Objective. To conduct cross-country comparisons of Canada and the United States (US), and assess the impact of nativity status and other related factors on access to primary and preventive care.
Methods. Data came from the Joint Canada-US Survey of Health, the Canadian Community Health Survey, and the National Health Interview Survey. Logistic regression models were employed to assess the impact of various independent variables of interest on access to care, accounting for need, demographic factors, socioeconomic status (SES), and insurance coverage.
Results. In both countries, foreign-born populations had worse access to care than their native-born counterparts for some indicators, with the effect being more pronounced in the US than in Canada; the effect of foreign birth was attenuated in multivariable analyses. In direct cross-country comparisons, immigrants in Canada generally had better access to care than immigrants in the US. Most of these differences were explained by differences in SES and insurance coverage across the two countries. However, immigrants in the US were much more likely to have a recent Pap test than immigrants in Canada. Nativity-by-race joint effects were found in both countries for certain racial/ethnic groups, and a dose-response effect of education on access to care was found among the native-born but not the foreign-born. In both countries, immigrants with shorter length of stay and limited language proficiency generally had worse access to care compared with those with longer length of stay and language proficiency. In the US, being a noncitizen was also independently associated with worse access to care.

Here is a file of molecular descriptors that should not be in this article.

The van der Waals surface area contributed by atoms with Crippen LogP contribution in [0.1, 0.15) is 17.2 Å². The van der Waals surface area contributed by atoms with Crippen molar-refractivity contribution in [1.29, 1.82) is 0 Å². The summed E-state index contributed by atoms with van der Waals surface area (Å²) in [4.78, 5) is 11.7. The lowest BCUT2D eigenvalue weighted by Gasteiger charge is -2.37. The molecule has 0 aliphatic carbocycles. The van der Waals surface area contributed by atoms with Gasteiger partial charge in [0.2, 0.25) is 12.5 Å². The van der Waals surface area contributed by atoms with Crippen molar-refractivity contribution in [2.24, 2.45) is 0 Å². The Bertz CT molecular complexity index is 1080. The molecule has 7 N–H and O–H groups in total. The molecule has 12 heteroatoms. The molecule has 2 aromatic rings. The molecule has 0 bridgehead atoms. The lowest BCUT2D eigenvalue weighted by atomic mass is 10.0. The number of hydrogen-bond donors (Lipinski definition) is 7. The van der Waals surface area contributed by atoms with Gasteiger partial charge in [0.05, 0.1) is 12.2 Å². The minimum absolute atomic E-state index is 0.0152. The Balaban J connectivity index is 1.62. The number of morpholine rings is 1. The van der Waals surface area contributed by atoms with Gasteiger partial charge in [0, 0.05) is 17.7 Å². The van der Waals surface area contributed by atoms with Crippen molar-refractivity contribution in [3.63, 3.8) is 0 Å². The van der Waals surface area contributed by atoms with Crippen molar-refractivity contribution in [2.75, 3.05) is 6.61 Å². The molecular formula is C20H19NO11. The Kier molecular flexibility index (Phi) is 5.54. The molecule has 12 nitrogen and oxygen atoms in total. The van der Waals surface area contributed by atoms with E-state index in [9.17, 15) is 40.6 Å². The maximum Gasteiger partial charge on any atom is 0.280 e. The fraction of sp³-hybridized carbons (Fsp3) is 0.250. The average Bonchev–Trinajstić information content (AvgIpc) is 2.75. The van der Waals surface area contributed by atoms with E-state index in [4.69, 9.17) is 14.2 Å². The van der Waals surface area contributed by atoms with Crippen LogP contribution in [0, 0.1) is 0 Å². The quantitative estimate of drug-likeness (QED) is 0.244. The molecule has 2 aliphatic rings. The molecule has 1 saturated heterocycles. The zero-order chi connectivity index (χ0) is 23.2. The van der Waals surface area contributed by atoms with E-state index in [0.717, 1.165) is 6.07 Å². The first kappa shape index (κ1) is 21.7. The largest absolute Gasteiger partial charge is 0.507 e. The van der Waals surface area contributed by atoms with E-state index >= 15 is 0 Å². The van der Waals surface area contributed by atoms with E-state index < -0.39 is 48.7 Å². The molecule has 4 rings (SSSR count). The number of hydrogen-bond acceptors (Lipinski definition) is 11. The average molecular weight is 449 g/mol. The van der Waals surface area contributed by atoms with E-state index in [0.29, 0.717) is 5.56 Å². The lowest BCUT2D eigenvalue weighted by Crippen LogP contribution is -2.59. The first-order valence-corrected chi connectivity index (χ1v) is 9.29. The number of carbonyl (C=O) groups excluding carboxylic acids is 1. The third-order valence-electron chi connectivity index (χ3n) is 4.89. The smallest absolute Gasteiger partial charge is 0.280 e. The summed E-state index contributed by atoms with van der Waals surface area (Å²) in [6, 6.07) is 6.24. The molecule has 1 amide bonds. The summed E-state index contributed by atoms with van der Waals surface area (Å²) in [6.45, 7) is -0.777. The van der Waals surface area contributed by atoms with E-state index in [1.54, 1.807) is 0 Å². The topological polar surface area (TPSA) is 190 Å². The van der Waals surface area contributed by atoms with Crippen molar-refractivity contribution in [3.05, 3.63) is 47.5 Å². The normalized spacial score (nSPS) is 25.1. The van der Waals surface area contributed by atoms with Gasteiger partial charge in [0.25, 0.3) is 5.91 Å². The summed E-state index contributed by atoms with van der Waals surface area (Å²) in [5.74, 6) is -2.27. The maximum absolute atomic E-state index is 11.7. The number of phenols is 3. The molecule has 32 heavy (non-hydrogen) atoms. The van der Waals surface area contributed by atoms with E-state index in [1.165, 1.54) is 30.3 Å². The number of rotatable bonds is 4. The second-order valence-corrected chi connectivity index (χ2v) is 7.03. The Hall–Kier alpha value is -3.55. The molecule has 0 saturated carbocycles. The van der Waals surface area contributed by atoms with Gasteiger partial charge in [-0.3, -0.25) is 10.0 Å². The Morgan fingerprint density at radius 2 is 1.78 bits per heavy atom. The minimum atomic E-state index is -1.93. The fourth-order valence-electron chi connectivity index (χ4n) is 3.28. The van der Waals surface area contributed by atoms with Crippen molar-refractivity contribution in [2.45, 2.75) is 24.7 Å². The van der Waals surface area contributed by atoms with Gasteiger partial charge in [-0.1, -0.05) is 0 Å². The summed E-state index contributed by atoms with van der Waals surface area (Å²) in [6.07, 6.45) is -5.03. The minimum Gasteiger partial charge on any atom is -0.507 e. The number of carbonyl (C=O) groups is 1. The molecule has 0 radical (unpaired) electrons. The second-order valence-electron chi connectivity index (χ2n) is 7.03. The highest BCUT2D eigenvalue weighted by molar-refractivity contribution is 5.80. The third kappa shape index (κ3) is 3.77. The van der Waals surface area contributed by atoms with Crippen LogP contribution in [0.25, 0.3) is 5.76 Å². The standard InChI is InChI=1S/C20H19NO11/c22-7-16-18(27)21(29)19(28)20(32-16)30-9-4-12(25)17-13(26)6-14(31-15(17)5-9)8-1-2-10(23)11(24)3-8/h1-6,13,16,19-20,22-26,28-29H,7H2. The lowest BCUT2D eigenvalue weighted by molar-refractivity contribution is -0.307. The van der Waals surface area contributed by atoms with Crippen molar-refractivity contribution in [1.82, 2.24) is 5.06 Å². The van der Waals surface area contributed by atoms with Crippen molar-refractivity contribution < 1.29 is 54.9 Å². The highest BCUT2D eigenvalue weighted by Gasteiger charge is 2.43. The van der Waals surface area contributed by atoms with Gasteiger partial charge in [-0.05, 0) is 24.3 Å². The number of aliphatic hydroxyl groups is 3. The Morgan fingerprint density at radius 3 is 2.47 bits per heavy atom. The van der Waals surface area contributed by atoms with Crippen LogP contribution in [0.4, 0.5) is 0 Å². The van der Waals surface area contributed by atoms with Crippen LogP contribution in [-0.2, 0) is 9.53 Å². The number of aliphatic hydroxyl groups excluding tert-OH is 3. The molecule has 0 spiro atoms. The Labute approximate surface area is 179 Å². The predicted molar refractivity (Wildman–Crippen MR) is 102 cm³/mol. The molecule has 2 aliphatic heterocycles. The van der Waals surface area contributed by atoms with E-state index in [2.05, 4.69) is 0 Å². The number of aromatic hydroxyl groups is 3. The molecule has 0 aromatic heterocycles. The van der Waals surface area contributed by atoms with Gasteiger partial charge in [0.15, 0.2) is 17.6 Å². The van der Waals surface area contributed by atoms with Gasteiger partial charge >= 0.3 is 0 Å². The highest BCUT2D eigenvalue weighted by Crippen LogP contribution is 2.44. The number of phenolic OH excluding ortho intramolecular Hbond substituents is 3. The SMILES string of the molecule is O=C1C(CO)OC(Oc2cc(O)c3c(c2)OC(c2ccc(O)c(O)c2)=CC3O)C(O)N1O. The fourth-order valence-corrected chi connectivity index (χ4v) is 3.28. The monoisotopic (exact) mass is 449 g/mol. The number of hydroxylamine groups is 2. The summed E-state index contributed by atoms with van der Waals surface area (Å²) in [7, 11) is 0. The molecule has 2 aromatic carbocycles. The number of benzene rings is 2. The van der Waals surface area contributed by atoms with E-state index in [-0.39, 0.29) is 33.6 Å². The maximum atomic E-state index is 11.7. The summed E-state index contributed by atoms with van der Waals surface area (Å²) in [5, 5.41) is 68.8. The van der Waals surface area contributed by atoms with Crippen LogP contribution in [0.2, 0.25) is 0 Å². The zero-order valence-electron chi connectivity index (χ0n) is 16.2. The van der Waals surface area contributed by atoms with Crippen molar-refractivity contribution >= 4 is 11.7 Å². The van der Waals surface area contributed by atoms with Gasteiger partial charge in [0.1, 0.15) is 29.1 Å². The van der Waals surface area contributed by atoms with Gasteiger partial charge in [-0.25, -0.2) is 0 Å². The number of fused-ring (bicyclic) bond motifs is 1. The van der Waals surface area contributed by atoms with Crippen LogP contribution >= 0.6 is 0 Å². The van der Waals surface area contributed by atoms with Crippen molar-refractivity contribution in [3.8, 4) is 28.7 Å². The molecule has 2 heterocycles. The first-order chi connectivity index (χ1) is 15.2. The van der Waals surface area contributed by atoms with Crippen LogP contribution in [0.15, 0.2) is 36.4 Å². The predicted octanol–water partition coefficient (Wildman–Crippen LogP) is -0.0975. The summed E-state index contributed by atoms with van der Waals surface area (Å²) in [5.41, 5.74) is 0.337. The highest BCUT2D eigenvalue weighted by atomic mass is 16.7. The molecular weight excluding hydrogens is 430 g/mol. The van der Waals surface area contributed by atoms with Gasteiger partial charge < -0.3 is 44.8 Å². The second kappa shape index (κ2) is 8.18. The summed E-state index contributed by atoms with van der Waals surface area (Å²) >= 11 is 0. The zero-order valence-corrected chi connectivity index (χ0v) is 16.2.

Conclusions. Inequalities in access to care based on nativity status, overall and in conjunction with race/ethnicity and SES, were found in both Canada and the US. In addition, shorter length of stay, limited language proficiency, and lack of citizenship served as barriers to care among immigrants. Access to care was generally better in Canada than the US for all immigrant groups, however disparities persisted in Canada. These findings suggest that universal health insurance coverage may not be sufficient for ensuring access to primary and preventive care for the population of foreign-born adults.
|School:||The Johns Hopkins University|
|School Location:||United States -- Maryland|
|Source:||DAI-B 72/10, Dissertation Abstracts International|
|Subjects:||Public health, Ethnic studies, Health care management|
|Keywords:||Foreign-born adults, Health care, Health services, Immigrants, Primary care|
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